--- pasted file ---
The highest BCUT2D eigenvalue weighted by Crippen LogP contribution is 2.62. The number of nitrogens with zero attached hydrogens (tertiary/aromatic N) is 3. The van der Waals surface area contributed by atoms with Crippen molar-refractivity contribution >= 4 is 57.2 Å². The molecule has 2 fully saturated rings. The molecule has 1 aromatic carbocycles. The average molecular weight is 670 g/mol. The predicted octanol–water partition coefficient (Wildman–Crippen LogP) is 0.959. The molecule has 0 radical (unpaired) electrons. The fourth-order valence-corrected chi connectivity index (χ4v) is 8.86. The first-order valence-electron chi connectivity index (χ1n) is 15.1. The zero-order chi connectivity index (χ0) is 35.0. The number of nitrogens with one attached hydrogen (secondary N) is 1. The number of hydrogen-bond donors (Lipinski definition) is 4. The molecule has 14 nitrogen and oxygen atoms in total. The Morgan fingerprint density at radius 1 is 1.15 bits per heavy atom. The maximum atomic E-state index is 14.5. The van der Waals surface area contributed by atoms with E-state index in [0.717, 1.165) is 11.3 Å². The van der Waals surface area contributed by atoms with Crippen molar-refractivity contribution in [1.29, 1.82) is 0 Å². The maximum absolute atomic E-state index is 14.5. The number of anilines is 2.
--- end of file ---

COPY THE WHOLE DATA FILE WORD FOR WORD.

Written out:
The highest BCUT2D eigenvalue weighted by Crippen LogP contribution is 2.62. The number of nitrogens with zero attached hydrogens (tertiary/aromatic N) is 3. The van der Waals surface area contributed by atoms with Crippen molar-refractivity contribution >= 4 is 57.2 Å². The molecule has 2 fully saturated rings. The molecule has 1 aromatic carbocycles. The average molecular weight is 670 g/mol. The predicted octanol–water partition coefficient (Wildman–Crippen LogP) is 0.959. The molecule has 0 radical (unpaired) electrons. The fourth-order valence-corrected chi connectivity index (χ4v) is 8.86. The first-order valence-electron chi connectivity index (χ1n) is 15.1. The zero-order chi connectivity index (χ0) is 35.0. The number of nitrogens with one attached hydrogen (secondary N) is 1. The number of hydrogen-bond donors (Lipinski definition) is 4. The molecule has 14 nitrogen and oxygen atoms in total. The Morgan fingerprint density at radius 1 is 1.15 bits per heavy atom. The maximum atomic E-state index is 14.5. The van der Waals surface area contributed by atoms with E-state index in [0.717, 1.165) is 11.3 Å². The van der Waals surface area contributed by atoms with Crippen molar-refractivity contribution in [1.29, 1.82) is 0 Å². The maximum absolute atomic E-state index is 14.5. The number of anilines is 2.